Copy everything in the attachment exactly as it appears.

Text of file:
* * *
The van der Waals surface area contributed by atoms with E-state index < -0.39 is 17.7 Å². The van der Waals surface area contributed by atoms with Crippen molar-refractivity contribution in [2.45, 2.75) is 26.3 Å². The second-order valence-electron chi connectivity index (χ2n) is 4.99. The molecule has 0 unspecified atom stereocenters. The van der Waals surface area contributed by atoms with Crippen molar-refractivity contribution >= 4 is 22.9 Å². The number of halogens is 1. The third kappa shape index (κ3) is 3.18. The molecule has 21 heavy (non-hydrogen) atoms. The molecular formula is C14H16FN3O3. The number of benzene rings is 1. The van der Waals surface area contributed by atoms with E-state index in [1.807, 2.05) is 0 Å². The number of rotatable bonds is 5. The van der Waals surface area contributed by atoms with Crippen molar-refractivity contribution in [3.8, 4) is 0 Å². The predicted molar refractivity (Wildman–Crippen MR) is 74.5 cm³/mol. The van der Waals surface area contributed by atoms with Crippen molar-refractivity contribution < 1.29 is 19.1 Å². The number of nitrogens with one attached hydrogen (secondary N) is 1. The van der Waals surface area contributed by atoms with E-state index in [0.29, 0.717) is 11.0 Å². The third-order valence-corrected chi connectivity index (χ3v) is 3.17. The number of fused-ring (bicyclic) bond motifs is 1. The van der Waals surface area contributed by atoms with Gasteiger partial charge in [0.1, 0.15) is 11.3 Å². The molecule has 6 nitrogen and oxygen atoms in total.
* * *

The van der Waals surface area contributed by atoms with E-state index < -0.39 is 17.7 Å². The van der Waals surface area contributed by atoms with Crippen molar-refractivity contribution in [2.45, 2.75) is 26.3 Å². The second-order valence-electron chi connectivity index (χ2n) is 4.99. The molecule has 0 unspecified atom stereocenters. The van der Waals surface area contributed by atoms with Crippen molar-refractivity contribution >= 4 is 22.9 Å². The number of halogens is 1. The third kappa shape index (κ3) is 3.18. The molecule has 21 heavy (non-hydrogen) atoms. The molecular formula is C14H16FN3O3. The number of benzene rings is 1. The van der Waals surface area contributed by atoms with E-state index in [1.807, 2.05) is 0 Å². The number of rotatable bonds is 5. The van der Waals surface area contributed by atoms with Crippen molar-refractivity contribution in [3.8, 4) is 0 Å². The predicted molar refractivity (Wildman–Crippen MR) is 74.5 cm³/mol. The van der Waals surface area contributed by atoms with Crippen molar-refractivity contribution < 1.29 is 19.1 Å². The number of nitrogens with one attached hydrogen (secondary N) is 1. The van der Waals surface area contributed by atoms with E-state index in [0.29, 0.717) is 11.0 Å². The third-order valence-corrected chi connectivity index (χ3v) is 3.17. The number of fused-ring (bicyclic) bond motifs is 1. The van der Waals surface area contributed by atoms with Gasteiger partial charge in [0.1, 0.15) is 11.3 Å². The molecule has 6 nitrogen and oxygen atoms in total.